11 2.50 bàhya àbhyantara stambha vçttiþ de÷a kàla saükhyàbhiþ paridçùñaþ dãrgha såkùmaþ ǁ

Prànàyàma has three movements: prolonged and fine inhalation, exhalation and retention; all regulated with precision according to duration and place.

B.K.S. Iyengar Light on the Yogasåtra of Pata¤jali HarperCollins Publishers

12 The commentator says there are two regions for Dharana. One is an external region, and the other is an internal region. … … … the mind getting confined to an external object in the mind or internal region of the body, that is Dharana.

Page 677-78 in Prashant Iyengar Discourses on Yog Series 2 - ASHTANGA YOGA OF PATANJALI Publisher: Ramamani Memorial Yoga Institute 1107 B/1, Model Colony, Pune 411016 India

13 Ibid page 763

14 वितर्क विचारानन्दास्मितारूपानुगमात् सं प्रज्ञातः॥१७॥

[The application and accomplishment of the two means results into a cognitive trance which is…..…..]

The two means result into |

the four phased cognitive trance |

a) pertaining to elements and senses |

b) pertaining to subtle, intra, supra primal matter |

c) pertaining to subjective bliss | d) pertaining to essential I-ness ǁ 17 ǁ Prashant Iyengar Lyricised Yoga Sutras Publishers YOG Mumbay, India

15 See note N. 9

16:36 What about Dharma? Very etymological meaning of Dharma which comes from single letter root, called “dhç”. Dhç means to sustain. So, Dharma is that which sustains us and religion is that which we sustain. Mankind sustains the religion and Dharma is that which sustains us. How does it do this ? You have often heard from Guruji which is a very popular famous definition of Dharma.

“One who is falling, one who has fallen, one who is about to fall, one who may fall, the one which sustains that person is a Dharma”.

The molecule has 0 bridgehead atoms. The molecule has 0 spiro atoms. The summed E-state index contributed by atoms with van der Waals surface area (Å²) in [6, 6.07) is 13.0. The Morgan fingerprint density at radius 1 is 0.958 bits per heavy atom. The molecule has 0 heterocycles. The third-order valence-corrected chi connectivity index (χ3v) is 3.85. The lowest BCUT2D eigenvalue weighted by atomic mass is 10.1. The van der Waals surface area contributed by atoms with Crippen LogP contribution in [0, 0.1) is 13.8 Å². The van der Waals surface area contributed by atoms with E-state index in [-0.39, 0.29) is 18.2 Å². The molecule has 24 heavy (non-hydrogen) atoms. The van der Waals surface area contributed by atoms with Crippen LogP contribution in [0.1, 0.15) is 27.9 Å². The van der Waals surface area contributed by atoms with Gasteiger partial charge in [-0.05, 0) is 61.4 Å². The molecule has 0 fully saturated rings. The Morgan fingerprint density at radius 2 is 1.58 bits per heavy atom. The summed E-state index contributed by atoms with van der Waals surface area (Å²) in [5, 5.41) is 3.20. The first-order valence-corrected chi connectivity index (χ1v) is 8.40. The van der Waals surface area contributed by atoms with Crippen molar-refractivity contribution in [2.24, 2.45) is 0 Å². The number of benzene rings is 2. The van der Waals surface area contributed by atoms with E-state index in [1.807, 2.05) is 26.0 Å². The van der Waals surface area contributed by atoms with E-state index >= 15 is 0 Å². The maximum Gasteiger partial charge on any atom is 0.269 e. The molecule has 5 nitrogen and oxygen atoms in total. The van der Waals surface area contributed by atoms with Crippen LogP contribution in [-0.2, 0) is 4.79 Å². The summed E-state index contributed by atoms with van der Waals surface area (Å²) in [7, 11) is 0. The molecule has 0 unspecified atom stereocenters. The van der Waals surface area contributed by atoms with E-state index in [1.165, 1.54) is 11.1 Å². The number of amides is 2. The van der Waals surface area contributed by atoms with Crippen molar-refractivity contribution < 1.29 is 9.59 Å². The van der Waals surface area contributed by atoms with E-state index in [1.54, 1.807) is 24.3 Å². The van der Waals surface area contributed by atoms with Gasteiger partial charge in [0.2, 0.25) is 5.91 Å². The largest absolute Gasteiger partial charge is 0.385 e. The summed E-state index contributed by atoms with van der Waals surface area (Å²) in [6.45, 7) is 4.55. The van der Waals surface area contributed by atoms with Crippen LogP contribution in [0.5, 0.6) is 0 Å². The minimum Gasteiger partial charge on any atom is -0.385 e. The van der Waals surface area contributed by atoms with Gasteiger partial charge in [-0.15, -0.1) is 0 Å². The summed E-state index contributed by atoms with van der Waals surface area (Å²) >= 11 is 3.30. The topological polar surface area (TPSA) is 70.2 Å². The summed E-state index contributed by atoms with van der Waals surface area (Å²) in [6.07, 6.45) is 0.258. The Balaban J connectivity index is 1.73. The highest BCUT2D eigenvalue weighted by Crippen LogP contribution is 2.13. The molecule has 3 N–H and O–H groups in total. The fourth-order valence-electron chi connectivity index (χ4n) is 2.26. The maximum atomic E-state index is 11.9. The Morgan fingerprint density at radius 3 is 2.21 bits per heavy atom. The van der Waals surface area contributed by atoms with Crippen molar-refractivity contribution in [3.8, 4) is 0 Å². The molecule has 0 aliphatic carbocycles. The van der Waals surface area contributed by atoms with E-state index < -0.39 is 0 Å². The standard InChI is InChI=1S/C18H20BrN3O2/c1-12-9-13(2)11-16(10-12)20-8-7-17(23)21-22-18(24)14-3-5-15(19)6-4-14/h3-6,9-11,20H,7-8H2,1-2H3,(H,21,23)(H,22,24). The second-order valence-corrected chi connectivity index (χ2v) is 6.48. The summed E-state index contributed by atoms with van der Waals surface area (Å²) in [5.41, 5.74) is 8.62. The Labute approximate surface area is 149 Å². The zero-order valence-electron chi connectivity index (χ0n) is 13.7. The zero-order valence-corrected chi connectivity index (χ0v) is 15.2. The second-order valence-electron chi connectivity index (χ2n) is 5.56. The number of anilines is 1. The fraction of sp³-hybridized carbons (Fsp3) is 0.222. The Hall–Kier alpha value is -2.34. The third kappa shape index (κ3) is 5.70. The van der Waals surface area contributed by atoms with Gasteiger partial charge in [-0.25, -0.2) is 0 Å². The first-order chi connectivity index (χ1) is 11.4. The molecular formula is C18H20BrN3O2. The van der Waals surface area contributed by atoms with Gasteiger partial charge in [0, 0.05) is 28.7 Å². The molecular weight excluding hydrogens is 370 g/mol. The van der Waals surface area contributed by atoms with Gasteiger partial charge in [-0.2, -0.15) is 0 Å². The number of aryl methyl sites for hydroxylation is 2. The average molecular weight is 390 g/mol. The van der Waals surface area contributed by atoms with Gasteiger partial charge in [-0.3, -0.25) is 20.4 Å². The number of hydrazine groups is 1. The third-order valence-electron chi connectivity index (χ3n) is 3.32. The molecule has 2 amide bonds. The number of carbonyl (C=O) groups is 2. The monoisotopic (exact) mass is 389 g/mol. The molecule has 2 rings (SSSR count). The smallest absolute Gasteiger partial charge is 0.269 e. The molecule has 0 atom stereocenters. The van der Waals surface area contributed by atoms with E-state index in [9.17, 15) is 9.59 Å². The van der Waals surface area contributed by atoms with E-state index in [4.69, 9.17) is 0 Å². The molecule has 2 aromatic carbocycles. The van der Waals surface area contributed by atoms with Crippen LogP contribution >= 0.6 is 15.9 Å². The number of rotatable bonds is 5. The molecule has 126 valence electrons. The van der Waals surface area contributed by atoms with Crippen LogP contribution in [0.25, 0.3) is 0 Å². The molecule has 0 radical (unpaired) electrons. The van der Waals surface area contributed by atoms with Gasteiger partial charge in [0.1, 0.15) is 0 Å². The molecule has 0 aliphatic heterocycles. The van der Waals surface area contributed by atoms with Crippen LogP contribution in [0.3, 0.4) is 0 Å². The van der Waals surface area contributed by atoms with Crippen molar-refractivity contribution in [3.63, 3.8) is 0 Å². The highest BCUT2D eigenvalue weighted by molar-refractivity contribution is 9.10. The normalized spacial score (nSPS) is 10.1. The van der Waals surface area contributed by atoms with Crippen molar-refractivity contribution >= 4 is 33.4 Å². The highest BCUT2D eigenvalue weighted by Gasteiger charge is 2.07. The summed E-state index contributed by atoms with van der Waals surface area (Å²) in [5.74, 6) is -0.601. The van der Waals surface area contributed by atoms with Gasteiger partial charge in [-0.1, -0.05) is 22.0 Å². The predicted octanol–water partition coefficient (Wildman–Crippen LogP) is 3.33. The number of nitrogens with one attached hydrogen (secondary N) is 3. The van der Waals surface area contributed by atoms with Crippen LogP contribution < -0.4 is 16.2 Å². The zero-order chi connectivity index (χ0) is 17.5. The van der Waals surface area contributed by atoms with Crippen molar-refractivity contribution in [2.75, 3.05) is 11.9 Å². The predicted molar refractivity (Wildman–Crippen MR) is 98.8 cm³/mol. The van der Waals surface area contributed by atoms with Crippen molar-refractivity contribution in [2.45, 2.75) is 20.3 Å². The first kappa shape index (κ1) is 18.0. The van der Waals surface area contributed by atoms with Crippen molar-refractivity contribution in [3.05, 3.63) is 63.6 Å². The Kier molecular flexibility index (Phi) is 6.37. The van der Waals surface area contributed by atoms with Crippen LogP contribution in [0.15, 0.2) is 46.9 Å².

So, Dharma sustains the falling person, the fallen person. So, that is what the Dharma is. Therefore, it is not proper to translate Dharma as religion and religion as Dharma. Religion is a cult, any religion is a cult. Dharma is not a cult. Dharma is not a cult. Dharma is there for non living things. Do we have a religion for non living things? The religion only comes from mankind, even it does not come from subhumans. Religion does not come to animals, cattles, bees, insects, worms, birds. There is no religion to them. However, they have a Dharma. Why? Because Dharma is a wider concept. Let us not mix up with religion and Dharma. Let us not call religion as Dharma and Dharma as religion. Let us look at the Dharma as to what the Dharma is. When it comes to Dharma there is something called as Svabhàva Dharma, Guna Dharma.

So, the vernnacular people will be familiar with this Guna Dharma. Guna Dharma comes to even in earth matters, there is Dharma of element of earth, element of water, element of air, element of fire, element of space. They all have Dharma. What is that? Their inherent characteristic, intrinsic characteristic, inherent characteristic is their Dharma, is their Guna Dharma.

So all matters have Guna Dharma, the word Dharma has come there, they will never give it up.

The earthness of earth will l never be separated. The waterness of the water from water will never be separated, so water has waterness. Earth has earthness. Air has airness. Fire has fireness. Space has spaceness. That is their Dharma, that is their Guna Dharma. So, even they have Dharma in the form of Guna Dharma, though they are all inert, yet they have Dharma which is called Guna Dharma.